Scientists have pieced together the origin of AIDS, and the tale is ludicrously interesting. Take a few minutes to learn how one of humanity's most debilitating diseases grew into the monster it is today.
When Molly Reeser was a student at Michigan State University, she took a job mucking horse stalls to help pay for classes. While she was there, she met a 10-year-old girl named Casey, who was being treated for cancer, and — because both were animal lovers — they became fast friends.
Two years later, Casey died of cancer.
"Everyone at the barn wanted to do something to honor her memory," Molly remembers. A lot of suggestions were thrown out, but Molly knew that there was a bigger, more enduring way to do it.
"I saw firsthand how horses helped Casey and her family escape from the difficult and terrifying times they were enduring. I knew that there must be other families who could benefit from horses in the way she and her family had."
Molly approached the barn owners and asked if they would be open to letting her hold a one-day event. She wanted to bring pediatric cancer patients to the farm, where they could enjoy the horses and peaceful setting. They agreed, and with the help of her closest friends and the "emergency" credit card her parents had given her, Molly created her first Camp Casey. She worked with the local hospital where Casey had been a patient and invited 20 patients, their siblings and their parents.
The event was a huge success — and it was originally meant to be just that: a one-day thing. But, Molly says, "I believe Casey had other plans."
One week after the event, Molly received a letter from a five-year-old boy who had brain cancer. He had been at Camp Casey and said it was "the best day of his life."
"[After that], I knew that we had to pull it off again," Molly says. And they did. Every month for the next few years, they threw a Camp Casey. And when Molly graduated, she did the most terrifying thing she had ever done and told her parents that she would be waitressing for a year to see if it might be possible to turn Camp Casey into an actual nonprofit organization. That year of waitressing turned into six, but in the end she was able to pull it off: by 2010, Camp Casey became a non-profit with a paid staff.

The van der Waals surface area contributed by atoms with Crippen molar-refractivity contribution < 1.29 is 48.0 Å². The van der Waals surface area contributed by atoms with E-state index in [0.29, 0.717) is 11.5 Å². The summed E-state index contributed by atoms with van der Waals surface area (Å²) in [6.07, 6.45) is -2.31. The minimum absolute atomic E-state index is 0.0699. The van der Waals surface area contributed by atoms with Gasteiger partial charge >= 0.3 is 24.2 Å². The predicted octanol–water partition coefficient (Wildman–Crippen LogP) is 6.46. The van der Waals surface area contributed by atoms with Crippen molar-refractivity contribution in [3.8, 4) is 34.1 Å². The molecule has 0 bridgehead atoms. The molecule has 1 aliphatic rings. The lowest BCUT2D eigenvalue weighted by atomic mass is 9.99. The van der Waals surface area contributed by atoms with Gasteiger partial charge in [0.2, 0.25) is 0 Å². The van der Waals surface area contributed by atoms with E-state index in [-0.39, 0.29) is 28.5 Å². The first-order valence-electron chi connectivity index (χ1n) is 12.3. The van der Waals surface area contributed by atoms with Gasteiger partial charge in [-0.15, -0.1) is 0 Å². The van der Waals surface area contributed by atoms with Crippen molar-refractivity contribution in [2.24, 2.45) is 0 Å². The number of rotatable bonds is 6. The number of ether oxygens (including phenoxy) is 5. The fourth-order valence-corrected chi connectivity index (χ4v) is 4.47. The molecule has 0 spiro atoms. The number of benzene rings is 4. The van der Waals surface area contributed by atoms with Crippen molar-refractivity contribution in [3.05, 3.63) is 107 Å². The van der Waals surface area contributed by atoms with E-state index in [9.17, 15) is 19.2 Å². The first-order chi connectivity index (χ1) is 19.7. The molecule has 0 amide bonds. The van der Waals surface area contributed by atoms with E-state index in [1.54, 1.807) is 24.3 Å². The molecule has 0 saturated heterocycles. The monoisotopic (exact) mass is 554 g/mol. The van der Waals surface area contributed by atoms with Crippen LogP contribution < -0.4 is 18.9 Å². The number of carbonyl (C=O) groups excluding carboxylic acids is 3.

"I am grateful for all the ways I've experienced good luck in my life and, therefore, I believe I have a responsibility to give back. It brings me tremendous joy to see people, animals, or things coming together to create goodness in a world that can often be filled with hardships."
Camp Casey serves 1500 children under the age of 18 each year in Michigan. "The organization looks different than when it started," Molly says. "We now operate four cost-free programs that bring accessible horseback riding and recreational services to children with cancer, sickle cell disease, and other life-threatening illnesses."
In addition to the day camp, they have also found ways to make horses accessible to immunocompromised, homebound patients through their Horsey House Call program. "[It] deploys 30 times a summer to knock on the doors of vulnerable children and surprise them with a horse for the afternoon," she explains. "Our all-volunteer team and therapy horse stays for about 3 hours to provide rides, grooming lessons, games, crafts, pizza, music, and more."
Other programs offered include Cowboy Camp Outs, an all-inclusive weekend getaway for families, and Lone Star Getaways, which provides a cost-free stay at a privately-owned rental property.
Camp Casey is also collaborating with other nonprofits to increase their impact in the community. They're currently partnering with the Buffalo Soldiers Heritage Association, which spreads awareness of the first all-Black cavalry in the United States. Together, they're deploying some of the Buffalo Soldiers' horses to Horsey House Calls and inviting families to the Buffalo Soldiers stables.
Molly is being named one of Tory Burch's Empowered Women of the year for her work with Camp Casey. The donation she receives as a nominee is being awarded to Camp Casey's programs run at the Buffalo Soldiers Heritage Association.
"The ultimate goal for Camp Casey is to be able to offer year-round programs," Molly says. "Michigan's harsh winters make it difficult to conduct our outdoor programs but, sadly, many of the children who need our services pass away before the weather permits us to serve them."
"We are actively working with the Buffalo Soldiers Heritage Association and the city of Detroit to eventually erect an indoor horseback riding arena that would allow for year-round programs for both nonprofit organizations."